- The credit goes to the Shia community of Kashmir for keeping alive papier mache art — colourful, exquisite, highly decorative and delicate — in the Valley since the 14th century.
About Papier Mache
- Papier-mâché is a composite material consisting of paper pieces or pulp, sometimes reinforced with textiles, bound with an adhesive, such as glue, starch, or wallpaper paste.
- It is prepared using two main methods
- The first method makes use of paper strips glued together with adhesive.
- The other method uses paper pulp obtained by soaking or boiling paper to which glue is then added.
- It has been used in Ancient Egypt, Persia, China, Japan, India, America and Europe.
- Historians believe that papier mache became popular as an art in the 15th century.
About Papier mache art
- Papier mache art has two stages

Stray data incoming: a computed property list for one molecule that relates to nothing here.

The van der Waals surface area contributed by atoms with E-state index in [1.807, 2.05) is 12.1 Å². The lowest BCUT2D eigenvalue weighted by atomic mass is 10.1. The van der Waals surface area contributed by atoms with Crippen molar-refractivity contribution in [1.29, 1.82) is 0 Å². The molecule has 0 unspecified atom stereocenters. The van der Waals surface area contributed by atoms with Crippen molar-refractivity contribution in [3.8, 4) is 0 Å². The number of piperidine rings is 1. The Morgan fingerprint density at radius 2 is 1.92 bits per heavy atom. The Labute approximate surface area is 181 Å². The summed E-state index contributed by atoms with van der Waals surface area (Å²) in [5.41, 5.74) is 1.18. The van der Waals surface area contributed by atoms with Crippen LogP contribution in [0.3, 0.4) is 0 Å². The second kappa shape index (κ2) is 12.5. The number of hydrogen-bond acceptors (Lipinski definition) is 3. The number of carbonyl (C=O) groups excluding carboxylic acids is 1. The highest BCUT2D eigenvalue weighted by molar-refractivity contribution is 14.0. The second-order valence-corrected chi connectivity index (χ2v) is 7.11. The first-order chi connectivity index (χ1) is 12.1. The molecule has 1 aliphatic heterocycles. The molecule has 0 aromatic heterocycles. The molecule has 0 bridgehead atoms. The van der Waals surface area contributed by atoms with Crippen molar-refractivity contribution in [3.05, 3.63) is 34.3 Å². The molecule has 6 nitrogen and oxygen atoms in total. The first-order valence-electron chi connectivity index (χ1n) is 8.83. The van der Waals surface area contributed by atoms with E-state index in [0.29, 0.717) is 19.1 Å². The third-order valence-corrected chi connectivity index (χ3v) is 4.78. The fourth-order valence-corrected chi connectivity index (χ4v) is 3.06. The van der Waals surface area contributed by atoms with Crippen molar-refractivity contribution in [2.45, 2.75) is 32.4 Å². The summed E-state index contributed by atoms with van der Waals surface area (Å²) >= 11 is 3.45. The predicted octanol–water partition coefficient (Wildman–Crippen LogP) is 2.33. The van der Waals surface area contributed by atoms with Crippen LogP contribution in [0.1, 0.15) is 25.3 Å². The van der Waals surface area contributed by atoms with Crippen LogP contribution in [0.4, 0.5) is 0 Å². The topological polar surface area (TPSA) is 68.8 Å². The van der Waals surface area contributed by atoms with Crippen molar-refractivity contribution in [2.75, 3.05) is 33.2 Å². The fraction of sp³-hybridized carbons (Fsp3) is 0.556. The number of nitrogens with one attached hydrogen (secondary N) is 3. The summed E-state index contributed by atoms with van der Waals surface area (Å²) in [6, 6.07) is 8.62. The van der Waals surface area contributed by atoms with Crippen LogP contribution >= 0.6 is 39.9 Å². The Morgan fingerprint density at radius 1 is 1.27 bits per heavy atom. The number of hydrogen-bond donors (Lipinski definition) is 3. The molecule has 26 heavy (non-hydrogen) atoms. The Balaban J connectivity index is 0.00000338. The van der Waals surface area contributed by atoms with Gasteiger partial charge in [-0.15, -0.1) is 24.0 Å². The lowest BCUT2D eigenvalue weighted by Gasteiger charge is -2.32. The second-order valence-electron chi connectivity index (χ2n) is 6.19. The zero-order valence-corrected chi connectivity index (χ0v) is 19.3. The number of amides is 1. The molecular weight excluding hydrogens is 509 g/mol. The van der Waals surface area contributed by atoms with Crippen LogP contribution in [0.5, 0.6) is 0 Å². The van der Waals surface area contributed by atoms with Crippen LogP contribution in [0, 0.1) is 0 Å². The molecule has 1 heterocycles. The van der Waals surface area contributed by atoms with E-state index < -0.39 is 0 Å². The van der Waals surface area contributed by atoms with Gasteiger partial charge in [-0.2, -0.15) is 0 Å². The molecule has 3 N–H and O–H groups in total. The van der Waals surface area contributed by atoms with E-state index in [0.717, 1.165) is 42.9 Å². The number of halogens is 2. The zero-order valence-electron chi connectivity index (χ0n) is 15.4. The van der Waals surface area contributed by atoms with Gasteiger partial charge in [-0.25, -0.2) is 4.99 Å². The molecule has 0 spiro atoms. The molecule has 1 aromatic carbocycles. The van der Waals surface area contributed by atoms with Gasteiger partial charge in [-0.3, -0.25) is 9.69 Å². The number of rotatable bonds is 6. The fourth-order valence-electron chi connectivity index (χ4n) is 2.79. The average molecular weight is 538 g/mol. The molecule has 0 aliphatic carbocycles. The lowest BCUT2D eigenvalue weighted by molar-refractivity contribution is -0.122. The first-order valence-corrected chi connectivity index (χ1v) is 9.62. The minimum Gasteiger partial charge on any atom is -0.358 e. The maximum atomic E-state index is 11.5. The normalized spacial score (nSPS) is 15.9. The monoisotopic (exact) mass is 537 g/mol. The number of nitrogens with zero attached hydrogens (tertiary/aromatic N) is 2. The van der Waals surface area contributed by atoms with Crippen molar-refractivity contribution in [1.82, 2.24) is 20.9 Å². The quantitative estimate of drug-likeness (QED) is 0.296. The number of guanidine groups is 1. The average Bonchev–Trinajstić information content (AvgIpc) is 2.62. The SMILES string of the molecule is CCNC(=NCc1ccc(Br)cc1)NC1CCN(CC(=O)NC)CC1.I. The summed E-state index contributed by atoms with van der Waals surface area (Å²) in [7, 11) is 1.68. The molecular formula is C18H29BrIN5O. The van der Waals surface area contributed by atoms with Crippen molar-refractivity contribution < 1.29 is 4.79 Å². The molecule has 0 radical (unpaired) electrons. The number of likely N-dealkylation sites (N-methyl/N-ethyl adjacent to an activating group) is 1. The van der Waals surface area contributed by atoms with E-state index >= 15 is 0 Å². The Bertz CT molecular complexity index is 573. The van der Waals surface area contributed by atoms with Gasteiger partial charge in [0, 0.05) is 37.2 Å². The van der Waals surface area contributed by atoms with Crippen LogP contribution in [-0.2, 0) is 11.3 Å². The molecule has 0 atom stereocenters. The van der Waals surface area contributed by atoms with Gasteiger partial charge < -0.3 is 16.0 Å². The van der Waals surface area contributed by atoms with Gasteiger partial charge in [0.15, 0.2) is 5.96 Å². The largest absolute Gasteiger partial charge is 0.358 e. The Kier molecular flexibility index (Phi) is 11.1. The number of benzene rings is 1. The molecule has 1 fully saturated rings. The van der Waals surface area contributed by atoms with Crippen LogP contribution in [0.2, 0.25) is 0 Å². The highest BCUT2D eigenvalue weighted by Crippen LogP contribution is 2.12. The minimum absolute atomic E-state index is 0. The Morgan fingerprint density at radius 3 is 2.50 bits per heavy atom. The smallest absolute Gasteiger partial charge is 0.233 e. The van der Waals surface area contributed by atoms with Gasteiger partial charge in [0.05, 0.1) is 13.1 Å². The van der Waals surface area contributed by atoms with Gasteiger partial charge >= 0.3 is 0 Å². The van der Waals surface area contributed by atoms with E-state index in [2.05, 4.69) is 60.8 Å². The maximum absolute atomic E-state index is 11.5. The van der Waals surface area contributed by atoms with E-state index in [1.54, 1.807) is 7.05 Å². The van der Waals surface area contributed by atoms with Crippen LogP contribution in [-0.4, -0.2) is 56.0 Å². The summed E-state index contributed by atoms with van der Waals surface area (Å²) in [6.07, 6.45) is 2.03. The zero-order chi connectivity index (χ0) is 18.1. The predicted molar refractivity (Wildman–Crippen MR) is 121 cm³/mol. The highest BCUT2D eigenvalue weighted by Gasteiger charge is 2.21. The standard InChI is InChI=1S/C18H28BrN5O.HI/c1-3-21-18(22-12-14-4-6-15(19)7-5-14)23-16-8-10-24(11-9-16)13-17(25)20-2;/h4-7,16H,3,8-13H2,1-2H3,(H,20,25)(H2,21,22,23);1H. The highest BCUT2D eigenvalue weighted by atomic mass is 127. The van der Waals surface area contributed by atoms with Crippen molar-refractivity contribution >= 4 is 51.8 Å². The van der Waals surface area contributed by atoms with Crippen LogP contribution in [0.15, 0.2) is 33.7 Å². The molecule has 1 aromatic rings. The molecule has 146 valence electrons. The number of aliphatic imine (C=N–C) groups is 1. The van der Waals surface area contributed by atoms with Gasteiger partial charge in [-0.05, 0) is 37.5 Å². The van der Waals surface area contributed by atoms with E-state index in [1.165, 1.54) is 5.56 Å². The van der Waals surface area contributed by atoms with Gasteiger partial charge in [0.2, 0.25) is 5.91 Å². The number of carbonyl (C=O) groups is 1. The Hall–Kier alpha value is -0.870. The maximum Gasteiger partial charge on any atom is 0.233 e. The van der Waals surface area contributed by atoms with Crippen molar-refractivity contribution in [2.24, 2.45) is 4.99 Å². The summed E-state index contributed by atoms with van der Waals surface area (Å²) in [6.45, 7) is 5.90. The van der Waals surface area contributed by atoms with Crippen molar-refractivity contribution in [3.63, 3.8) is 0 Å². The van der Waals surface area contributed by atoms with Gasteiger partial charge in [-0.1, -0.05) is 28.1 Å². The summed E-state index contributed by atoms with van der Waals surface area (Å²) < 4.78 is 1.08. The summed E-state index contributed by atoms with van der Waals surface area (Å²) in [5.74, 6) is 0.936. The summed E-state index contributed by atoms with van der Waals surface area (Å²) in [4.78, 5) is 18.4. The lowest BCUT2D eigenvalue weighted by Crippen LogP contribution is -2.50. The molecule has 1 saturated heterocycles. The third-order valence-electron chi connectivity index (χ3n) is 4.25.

- Fashioning the base product from the pulp of paper into the desired form is called Sakhtsazi.
- The painting process done over it is called Naqashi.
- Paper is soaked, disintegrated and made into a pulp by adding cloth, paddy straw and copper sulphate.
- An adhesive called ‘Atij’ made from rice is also used.
- The pulp is called ‘Sakhta’.
- The pulp is given shape and form using moulds.
- It is dried and cut out of the moulds. The moulds formed are called ‘Kalib’.
- It is then smoothened using coats of lacquer. The application of lacquer is called Pishlawun.
- It is then polished using a ‘kirkut’ (a small piece of over burnt brick or pumice stone).
- It is pasted with layers of tissue paper, on which a base colour and designs are applied.
- The object is then sandpapered or burnished and is finally painted with several coats of lacquer.
- The paper mache were used to make coffins and death masks in Egypt, small painted boxes, trays, étagères and cases in Persia.
- In Japan and India, papier-mâché was used to add decorative elements to armor and shields.
- It remains highly marketed in India and is a part of the luxury ornamental handicraft market.
Source:TH & Wikipedia